Loan charge – changes announced
The 2019 loan charge applied to loans made through a disguised remuneration loan scheme on or after 6 April 1999 which remained outstanding on 5 April 2019 and in respect of which settlement had not been reached with HMRC by that date. Loans caught by charge crystallised on 5 April 2019 and were treated as employment income on which PAYE tax and National Insurance were due.
The 2019 loan charge did not apply if the loan was repaid by 5 April 2019 or if a settlement was reached with HMRC. Reaching a settlement allowed the liabilities to be settled on better terms.
The loan charge attracted considerable criticism, particularly as regards the potentially devastating consequences for those affected. In September 2019, the Chancellor of the Exchequer commissioned Sir Amyas Morse to lead an independent review into the disguised remuneration loan charge. The review has now concluded and the Government have announced a package of changes to the loan charge. These include removing some loans, including those taken out prior to 9 December 2010, out of the scope of the charge.
What are the key changes?
The key changes arising from the independent review of the disguised remuneration loan charge are as follows:
- the loan charge will only apply to outstanding loans that are made on or after 9 December 2010;
- the loan charge will not apply to loans made prior to 6 April 2016 where the avoidance scheme was disclosed to HMRC and HMRC did not take any action, such as opening an enquiry;
- those affected by the loan charge will be able to choose to spread their outstanding loan balance over three tax year – 2018/19, 2019/20 and 2020/21 – to provide greater flexibility when the loan is taxed (thereby potentially reducing or eliminating any higher rate tax payable);
- voluntary payments (known as ‘voluntary restitution’) which were made to prevent the loan charge from arising and included in a settlement agreement reached since March 2016 will be refunded where the loan charge no longer applies because the loan was made prior to 9 December 2010 or because the loan was made prior to 6 April 2016 and fully disclosed to HMRC and HMRC took no action.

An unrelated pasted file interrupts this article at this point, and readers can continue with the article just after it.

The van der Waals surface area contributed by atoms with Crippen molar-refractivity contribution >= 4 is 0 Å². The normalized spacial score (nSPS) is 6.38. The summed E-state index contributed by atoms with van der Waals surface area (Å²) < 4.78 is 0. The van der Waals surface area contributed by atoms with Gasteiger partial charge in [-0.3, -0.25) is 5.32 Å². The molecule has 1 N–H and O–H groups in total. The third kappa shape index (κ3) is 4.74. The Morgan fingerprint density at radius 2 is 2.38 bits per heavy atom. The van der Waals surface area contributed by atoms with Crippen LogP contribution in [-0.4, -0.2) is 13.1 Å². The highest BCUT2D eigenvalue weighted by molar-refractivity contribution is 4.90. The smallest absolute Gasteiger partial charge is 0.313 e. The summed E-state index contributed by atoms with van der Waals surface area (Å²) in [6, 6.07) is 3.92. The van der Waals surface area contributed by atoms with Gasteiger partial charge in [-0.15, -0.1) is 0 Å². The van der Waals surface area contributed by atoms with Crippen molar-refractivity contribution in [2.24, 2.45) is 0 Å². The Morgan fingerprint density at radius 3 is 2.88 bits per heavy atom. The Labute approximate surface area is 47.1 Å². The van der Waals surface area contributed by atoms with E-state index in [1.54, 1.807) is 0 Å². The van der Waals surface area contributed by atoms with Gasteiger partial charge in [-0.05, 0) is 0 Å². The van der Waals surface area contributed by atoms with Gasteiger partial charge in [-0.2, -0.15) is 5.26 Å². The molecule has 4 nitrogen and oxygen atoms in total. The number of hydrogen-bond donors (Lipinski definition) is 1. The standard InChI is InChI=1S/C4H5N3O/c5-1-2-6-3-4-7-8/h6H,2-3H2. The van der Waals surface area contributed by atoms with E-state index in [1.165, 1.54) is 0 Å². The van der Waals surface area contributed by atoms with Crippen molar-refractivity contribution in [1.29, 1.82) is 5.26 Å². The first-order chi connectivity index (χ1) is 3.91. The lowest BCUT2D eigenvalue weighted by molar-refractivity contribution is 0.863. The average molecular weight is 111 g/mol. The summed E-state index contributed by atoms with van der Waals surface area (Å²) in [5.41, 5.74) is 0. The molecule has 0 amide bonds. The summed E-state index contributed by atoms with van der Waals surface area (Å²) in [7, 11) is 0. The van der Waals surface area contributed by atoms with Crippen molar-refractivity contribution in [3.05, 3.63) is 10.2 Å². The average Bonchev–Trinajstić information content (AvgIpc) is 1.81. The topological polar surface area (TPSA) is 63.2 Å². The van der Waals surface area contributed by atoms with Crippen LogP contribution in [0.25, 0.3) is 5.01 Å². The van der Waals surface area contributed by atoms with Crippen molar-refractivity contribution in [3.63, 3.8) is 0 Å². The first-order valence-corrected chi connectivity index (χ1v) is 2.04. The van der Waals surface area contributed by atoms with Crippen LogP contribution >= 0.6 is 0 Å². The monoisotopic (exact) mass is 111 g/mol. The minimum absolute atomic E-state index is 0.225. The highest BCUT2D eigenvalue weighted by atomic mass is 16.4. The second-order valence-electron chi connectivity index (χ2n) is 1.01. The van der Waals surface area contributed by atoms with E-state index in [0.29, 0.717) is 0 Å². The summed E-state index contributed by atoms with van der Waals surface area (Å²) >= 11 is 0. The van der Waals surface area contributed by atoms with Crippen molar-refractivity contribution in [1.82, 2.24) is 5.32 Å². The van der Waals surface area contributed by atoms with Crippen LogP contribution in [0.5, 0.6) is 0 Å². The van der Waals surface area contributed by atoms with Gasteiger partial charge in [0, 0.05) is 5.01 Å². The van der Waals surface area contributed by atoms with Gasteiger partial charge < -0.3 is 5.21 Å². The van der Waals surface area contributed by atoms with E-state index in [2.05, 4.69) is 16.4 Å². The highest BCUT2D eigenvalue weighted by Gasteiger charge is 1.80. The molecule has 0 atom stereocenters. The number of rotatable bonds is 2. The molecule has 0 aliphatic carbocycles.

Additional flexibility in paying the charge
Those that remain within the scope of the loan charge will be given more flexibility as regards paying the charge. Taxpayers affected by the charge who do not have disposable assets and who earn less than £50,000 can agree a time-to-pay agreement with HMRC for a minimum of five years. Where the taxpayer earns less than £30,000, HMRC will agree a time-to-pay agreement for a minimum of seven years. Taxpayers that need longer to pay may be able to agree a longer time limit, but will need to provide HMRC with detailed financial information. Under a time to pay agreement, taxpayers will not normally have to pay more than 50% of their disposable income to HMRC.
This is a welcome outcome of the review. Previously, the ability to spread payments was only available where a settlement had been reached with HMRC.
Obtaining a refund
As a result of the changes outlined above, loans made in the period 6 April 1999 to 8 December 2010 are no longer within the scope of the charge. Likewise, loans made prior to 6 April 2016 under a disguised remuneration scheme disclosed to HMRC in respect of which HMRC took no action are also now outside the scope of the charge. Where the charge has been paid in relation to such loans, the taxpayer will be due a refund.
However, taxpayers will need to wait to receive the refunds due as HMRC have stated that they will not be able to process any refunds until the necessary legislation giving statutory effect to the change has been enacted by Parliament. This is expected to become law in summer 2020.
Filing a tax return
Taxpayers affected by the charge who have not submitted a tax return for 2018/19 or reached settlement with HMRC have a number of options available to them. They can either file their 2018/19 tax return by the normal due date of 31 January 2020 with the best estimate of the tax due in respect of their disguised remuneration loan. Alternatively, they can take advantage of an extended deadline and file the return by 30 September 2020. HMRC have stated that they will waive penalties for late filing, late payment and inaccuracies in relation to loan charge entries in these returns. Further, late payment interest will not be charged for the period 1 February 2020 to 30 September 2020 as long as the return is filed by 30 September 2020 and, by that date, either the associated tax is paid or the taxpayer has reached an agreement with HMRC to pay the tax.
HMRC are to write to taxpayers in early 2020 who they know have used a disguised remuneration scheme and who have either paid the loan charge or who may be liable to do so, explaining what the changes mean for them.